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Why 30 store closures may be just the beginning

Retail conglomerate Woolworths Group announced the outcome of its internal review into the future of Big W’s store and distribution network on Monday, revealing it will be shutting approximately 30 stores, as well as two distribution centres, over the next three years.

Woolworths Group said distribution centres in Monarto in South Australia and Warwick, Queensland, will close, but did not specify which 30 stores are on the chopping block. The stores constitute 16 per cent of the discount department store’s overall network.

Woolworths Group chief executive Brad Banducci said while the recovery in trading at Big W had been encouraging, and there remains opportunity for further improvement, it was taking longer than had initially been planned.

“This decision will lead to a more robust and sustainable store and DC network that better reflects the rapidly changing retail environment,” Banducci said in a note to investors.

“It will accelerate our turnaround plan through a more profitable store network, simplifying current business processes, improving stock flow and lowering inventory.”

This figure is less than the 60 store closures Macquarie Wealth Management forecast in a report last month, though Citi analyst Bryan Raymond expects further store closures over the long term due to the increasing pressure on the discount department store sector.

“The physical discount department store footprint is likely to continue to shrink as online sales penetration increases further and the sector underperforms,” Raymond said.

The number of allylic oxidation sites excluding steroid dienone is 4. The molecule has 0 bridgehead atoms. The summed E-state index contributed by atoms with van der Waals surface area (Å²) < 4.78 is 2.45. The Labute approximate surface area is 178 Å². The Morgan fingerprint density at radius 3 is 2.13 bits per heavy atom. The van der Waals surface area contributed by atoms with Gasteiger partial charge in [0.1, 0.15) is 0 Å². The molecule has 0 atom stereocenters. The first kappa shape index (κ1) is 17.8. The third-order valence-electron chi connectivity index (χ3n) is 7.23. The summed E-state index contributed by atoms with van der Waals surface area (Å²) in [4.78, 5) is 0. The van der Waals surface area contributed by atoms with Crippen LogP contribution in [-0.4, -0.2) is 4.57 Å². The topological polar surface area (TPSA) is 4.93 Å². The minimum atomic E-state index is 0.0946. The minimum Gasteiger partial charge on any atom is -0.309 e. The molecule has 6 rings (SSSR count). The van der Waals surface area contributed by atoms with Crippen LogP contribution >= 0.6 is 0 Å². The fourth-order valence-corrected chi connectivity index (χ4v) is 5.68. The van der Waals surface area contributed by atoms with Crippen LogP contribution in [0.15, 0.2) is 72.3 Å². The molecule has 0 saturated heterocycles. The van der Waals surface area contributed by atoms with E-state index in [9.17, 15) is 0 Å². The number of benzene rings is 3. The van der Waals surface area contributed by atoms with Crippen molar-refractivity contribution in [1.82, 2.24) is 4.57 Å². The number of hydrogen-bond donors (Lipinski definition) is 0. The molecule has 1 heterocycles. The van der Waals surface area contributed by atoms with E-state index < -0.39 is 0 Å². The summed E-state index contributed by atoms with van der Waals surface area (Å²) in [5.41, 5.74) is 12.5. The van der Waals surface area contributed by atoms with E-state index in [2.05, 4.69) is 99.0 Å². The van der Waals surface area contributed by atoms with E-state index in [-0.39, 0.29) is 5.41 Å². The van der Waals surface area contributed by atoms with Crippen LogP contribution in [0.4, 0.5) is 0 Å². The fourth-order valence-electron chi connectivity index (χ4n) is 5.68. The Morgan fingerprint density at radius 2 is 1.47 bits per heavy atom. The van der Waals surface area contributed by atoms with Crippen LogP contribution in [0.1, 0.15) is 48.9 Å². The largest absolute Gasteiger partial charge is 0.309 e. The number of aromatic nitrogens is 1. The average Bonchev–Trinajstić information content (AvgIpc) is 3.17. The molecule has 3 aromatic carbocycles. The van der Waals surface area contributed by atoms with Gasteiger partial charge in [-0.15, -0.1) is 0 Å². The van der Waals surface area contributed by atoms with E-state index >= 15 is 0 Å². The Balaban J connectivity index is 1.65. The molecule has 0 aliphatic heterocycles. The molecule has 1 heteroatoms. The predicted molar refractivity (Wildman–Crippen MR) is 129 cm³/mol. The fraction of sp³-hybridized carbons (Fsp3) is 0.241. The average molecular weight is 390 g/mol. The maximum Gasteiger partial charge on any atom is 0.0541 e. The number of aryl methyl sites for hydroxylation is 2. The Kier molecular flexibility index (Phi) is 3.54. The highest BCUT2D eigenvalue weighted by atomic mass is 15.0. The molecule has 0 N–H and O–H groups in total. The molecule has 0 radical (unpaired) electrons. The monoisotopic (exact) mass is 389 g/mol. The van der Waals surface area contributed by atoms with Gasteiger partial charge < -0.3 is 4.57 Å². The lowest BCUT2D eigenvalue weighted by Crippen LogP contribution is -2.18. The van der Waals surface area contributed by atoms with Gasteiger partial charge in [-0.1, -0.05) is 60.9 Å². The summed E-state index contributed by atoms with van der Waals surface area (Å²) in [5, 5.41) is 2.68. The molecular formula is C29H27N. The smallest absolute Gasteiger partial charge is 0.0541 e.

The 30 store closures are “unlikely to be viable even with improved trading across the Big W group”, he said.

Raymond said that the department store was approaching this consolidation from a different angle compared to competitor Target, which last year committed to reducing its store network by 20 per cent over the next four years, Big W is looking to break the leases for its affected stores, while Target is instead opting to close stores at the point of lease expiry.

“Woolworths management is focused on the long-term viability of the Big W business, rather than minimising lease-break costs,” Raymond said.

The effect of this, however, is that the business is expecting to incur a $270 million charge related to lease and store exit costs, as well as a $100 million impairment due to misjudging how weak margin recovery would be for the department store.

Together, this will equal a $370 million pre-tax significant item to be declared in Woolworths Group’s FY19 result.

The business expects to report a loss before interest and tax in FY19 of $80 million to $100 million – in line with its previously forecast improvement on a FY18 loss of $110 million.

In a note to investors, the Woolworths Group also announced a $1.7 billion off-market buyback after the successful sale of its petrol business to EG Group, with the offer period ot open on April 16.

“As foreshadowed at our half-year 2019 results, we will return the proceeds from the Woolworths Petrol sale to shareholders,” said Woolworths Group chairman Gordon Cairns.

“It was a more challenging half, but the transformation of Woolworths Group continues to progress, and we have taken a number of positive steps to deliver on our commitment to long-term sustainable shareholder value.”

According to Raymond, the sale is still subject to approval from the Foreign Investment Review Board, with EG Group operating out of Britain, and although approval is likely, this presents some risk.

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